while our supply of oil was thus up due to the increase in imports, the demand for it fell, as refinery inputs of crude oil fell below 16 million per day for the first time since April, as refineries used just 15,962,000 barrels per day during the week ending September 25th, down from 16,203,000 barrels per day in last week's report...refinery utilization was even weaker, as the refinery utilization rate fell to 89.8%, down from 93.1% of capacity just two weeks ago, and the first time that refinery capacity utilization had dropped below 90% since March...even so, gasoline production still increased over last week, averaging about 9.7 million barrels per day, as output of distillates and other products were down slightly...

Latest Rig Counts

meanwhile, according to Baker Hughes, this week saw the largest reduction of drilling rigs since April 17th, and the largest drop in oil rigs since the week before that...there were 29 fewer rigs operating in the 50 states in the week ending October 2nd than the week before, with total oil rigs down by 26 to 614, net gas rigs down by 2 to 195, while the single miscellaneous rig started last week also shut down...3 rigs that had been working in offshore waters were among those shut down this week; two from the Gulf of Mexico and a widely opposed Shell oil rig in Alaska...that left 30 rigs still in operation offshore; 29 in the Gulf and one off the shore of California, down from a total of 61 a year earlier...two rigs that had been operating on inland lakes were also idled, leaving just 3 on inland waters, down from 11 a year earlier...

horizontal drillers again saw the largest reduction, as the net count for that type of rig was down 20 to 609, and down from the 1341 horizontal rigs that were operating in the same week last year...active vertical rigs were also reduced, from 123 to 117, now well down from the 372 vertical rigs that were drilling a year ago...and directional rigs fell also, down by 3 to 86, also down from the 211 directional rigs that were deployed last year at this time...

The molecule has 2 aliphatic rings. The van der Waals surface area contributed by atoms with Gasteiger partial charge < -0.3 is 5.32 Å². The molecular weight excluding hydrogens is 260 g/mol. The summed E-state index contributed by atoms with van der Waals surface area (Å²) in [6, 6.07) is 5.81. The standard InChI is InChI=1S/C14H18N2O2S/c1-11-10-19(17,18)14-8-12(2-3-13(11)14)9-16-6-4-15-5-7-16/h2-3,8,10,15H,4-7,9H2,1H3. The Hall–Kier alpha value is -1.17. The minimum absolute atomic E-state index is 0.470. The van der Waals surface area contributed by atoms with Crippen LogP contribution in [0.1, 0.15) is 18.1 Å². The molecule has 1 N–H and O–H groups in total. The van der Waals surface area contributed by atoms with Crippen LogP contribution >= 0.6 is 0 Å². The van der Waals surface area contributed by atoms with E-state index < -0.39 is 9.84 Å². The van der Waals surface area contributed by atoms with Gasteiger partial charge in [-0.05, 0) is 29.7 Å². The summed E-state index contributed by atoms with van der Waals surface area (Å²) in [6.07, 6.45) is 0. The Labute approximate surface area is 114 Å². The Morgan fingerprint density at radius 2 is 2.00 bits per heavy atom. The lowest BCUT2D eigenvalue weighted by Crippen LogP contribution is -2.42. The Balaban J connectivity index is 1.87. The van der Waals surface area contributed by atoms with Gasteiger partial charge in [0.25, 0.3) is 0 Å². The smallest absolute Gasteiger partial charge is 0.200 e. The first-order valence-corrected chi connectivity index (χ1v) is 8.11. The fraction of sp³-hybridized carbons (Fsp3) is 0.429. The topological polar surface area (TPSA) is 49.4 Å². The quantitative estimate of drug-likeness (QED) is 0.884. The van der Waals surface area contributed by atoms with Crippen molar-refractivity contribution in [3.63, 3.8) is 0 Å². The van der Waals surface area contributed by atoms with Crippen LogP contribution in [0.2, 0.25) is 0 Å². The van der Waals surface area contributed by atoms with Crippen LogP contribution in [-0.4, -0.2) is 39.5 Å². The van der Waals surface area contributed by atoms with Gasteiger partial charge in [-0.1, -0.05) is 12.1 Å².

the most active shale basin, the Permian basin of west Texas, saw the largest reduction of rigs, as the count there was down by 5 to 245, which was also down from 556 rigs a year earlier...three more basins saw reductions of 3 rigs each; the Eagle Ford of southeast Texas was down to 82, and down from 210 in the same week last year; the Niobrara Chalk of northeast Colorado and southeast Wyoming was down to 26, and down from 64 rigs a year ago, and Oklahoma's Cana Woodford, which was down to 37 and down from 42 a year earlier, thus marking the first time rigs in that basin fell below their year ago level...also in Oklahoma, the Ardmore Woodford saw 2 rigs idled, leaving 2, down from 4 last week and 4 a year ago...2 rigs were also stacked in the Marcellus, which now has 47, down from 82 in the first week of October last year...1 rig was also pulled from the Williston, leaving 66, down from 198 last year, while 1 rig was added in the Fayetteville of Arkansas, which now has 4, still down from 9 last year, and 1 rig was added in Ohio's Utica, which is back up to 21, but still down from the year ago 43...

the state totals appear to have followed the basin totals fairly closely this week...Oklahoma, down 8 rigs to 97 and down from 212 a year ago, saw the largest drop; they were followed by Texas, down 6 to 357, which was down from last year's 895...both Louisiana and New Mexico had 4 fewer rigs to deal with, with Louisiana down to 66 from last year's 113, and New Mexico down to 46 from last year's 99...3 rigs were idled in both Colorado and Pennsylvania, with the former down to 30 from 76 a year ago, and the latter down to 30 from 57 a year ago..although Alaska saw a reduction of two rigs, they still had 11 remaining, which was up from 9 last year, leaving them with the dubious distinction of being the only state to see a year over year rig count increase..two states saw reductions of 1 rig each: California, which at 13 was down from 46 a year earlier, and North Dakota, whose 65 rigs was down from last October 2nd's 189 rigs...rigs seeing an increase of 1 rig included Arkansas, up to 4 this week but down from 12 a year ago, Kansas, which was up to 10 but down from last year's 24, West Virginia, which was up to 18 this week but down from 30 a year ago, and last but not least Ohio, which was up to 20 rigs this week but down from 20 in the first week of October a year ago...rig counts in all other states remained unchanged from last week...


(Note: more related news links here)